The United States and its European allies have tabled a motion with the Financial Action Task Force (FATF) with a view to placing Pakistan on a watch list of countries considered non-compliant with global anti-terror financing measures.
Miftah Ismail, Pakistan’s de facto finance minister, said that the US and UK had nominated Pakistan to be put on the watchdog’s international money-laundering and terror-financing ‘grey list’ a few weeks ago, before France and Germany joined them as co-sponsors.
“We are now working with the US, UK, Germany and France for the nomination to be withdrawn,” Ismail, who is the adviser to the prime minister on finance, revenue and economic affairs, told Reuters. “We are also quite hopeful that even if the US did not withdraw the nomination that we will prevail and not be put on the watchlist.”
The motion against Pakistan could be adopted at the FATF meeting scheduled to take place in Paris from February 18 to 23.
The FATF maintains grey and black lists for identifying countries with weak measures to combat money laundering and terror financing. The watchdog does not have the powers to impose sanctions on a country found not meeting the required standards. However, its listing can affect international transactions from the country concerned as those would then become subject to greater scrutiny.
This will increase the cost of doing international/cross-border transactions and ultimately higher cost of doing business locally. Pakistan was last placed on FATF’s grey list in February 2012 and stayed on it for three years.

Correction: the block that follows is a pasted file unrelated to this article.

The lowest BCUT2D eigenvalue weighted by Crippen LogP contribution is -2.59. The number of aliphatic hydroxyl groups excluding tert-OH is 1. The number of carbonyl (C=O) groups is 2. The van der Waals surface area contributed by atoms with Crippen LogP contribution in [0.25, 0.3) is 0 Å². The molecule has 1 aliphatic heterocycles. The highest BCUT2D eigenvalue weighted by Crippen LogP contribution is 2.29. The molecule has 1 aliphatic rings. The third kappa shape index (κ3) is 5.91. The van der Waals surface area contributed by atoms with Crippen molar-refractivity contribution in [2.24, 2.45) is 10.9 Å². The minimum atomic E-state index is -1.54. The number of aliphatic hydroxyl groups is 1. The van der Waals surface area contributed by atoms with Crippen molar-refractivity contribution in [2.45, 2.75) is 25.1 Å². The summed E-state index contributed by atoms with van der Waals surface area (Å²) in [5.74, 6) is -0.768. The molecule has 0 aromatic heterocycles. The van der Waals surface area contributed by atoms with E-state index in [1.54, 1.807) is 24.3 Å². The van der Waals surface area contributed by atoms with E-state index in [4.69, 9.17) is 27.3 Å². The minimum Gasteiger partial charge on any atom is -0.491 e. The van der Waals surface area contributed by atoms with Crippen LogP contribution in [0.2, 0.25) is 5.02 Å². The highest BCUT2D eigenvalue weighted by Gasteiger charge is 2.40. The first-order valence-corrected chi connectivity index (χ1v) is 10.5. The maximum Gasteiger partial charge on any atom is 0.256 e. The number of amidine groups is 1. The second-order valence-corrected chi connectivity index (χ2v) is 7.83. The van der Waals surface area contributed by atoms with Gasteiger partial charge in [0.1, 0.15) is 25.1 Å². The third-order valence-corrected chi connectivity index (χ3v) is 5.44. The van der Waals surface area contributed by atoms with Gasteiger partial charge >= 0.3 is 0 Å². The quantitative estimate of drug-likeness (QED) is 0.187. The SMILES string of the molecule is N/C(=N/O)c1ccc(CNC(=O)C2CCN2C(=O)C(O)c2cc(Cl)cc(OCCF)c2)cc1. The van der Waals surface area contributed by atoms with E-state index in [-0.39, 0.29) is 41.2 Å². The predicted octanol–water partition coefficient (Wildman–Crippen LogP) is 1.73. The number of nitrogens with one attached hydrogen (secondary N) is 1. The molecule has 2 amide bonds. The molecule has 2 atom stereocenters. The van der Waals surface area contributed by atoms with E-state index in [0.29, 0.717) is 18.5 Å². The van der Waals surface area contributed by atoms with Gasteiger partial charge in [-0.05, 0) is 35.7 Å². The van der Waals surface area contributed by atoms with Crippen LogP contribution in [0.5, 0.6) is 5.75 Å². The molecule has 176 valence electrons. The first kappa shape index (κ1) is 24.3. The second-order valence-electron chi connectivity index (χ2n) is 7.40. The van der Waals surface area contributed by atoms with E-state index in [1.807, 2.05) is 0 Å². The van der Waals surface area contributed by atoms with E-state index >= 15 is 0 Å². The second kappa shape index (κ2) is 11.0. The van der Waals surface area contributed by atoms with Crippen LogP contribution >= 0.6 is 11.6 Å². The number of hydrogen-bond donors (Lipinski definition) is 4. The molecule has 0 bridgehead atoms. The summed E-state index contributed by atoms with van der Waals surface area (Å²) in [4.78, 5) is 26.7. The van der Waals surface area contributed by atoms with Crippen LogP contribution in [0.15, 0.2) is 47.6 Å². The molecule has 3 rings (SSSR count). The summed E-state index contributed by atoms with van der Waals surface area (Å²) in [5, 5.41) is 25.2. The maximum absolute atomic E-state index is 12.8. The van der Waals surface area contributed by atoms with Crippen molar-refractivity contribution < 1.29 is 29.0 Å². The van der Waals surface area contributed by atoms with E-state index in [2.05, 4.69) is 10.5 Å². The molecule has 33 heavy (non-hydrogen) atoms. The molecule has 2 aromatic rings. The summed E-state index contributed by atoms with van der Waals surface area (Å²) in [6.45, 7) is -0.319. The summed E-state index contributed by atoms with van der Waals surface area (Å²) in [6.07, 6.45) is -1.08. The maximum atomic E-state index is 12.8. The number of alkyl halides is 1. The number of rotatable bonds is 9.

A senior official of the US government told Reuters that the moving of the motion is a well-thought-out manoeuvre to urge Pakistan into taking action against all militant groups rather than just selective ones.
“It is time for that to stop, and so we are working with our allies, who also are affected, to see effective action against groups such as the Haqqanis and elements of the Taliban,” the official was quoted as saying.
With the upcoming FATF meeting scheduled for next week, President Mamnoon Hussain had last Friday promulgated an ordinance amending the Anti-Terrorism Act, 1997 with regards to proscription of terrorist individuals and organisations to include entities listed by the United Nations Security Council.
A major impact of the new ordinance would be the proscription of Hafiz Saeed-linked Jamaatud Dawa and Falah-i-Insaniat Foundation along with the UN listed outfits of Al Akhtar Trust and Al Rashid Trust.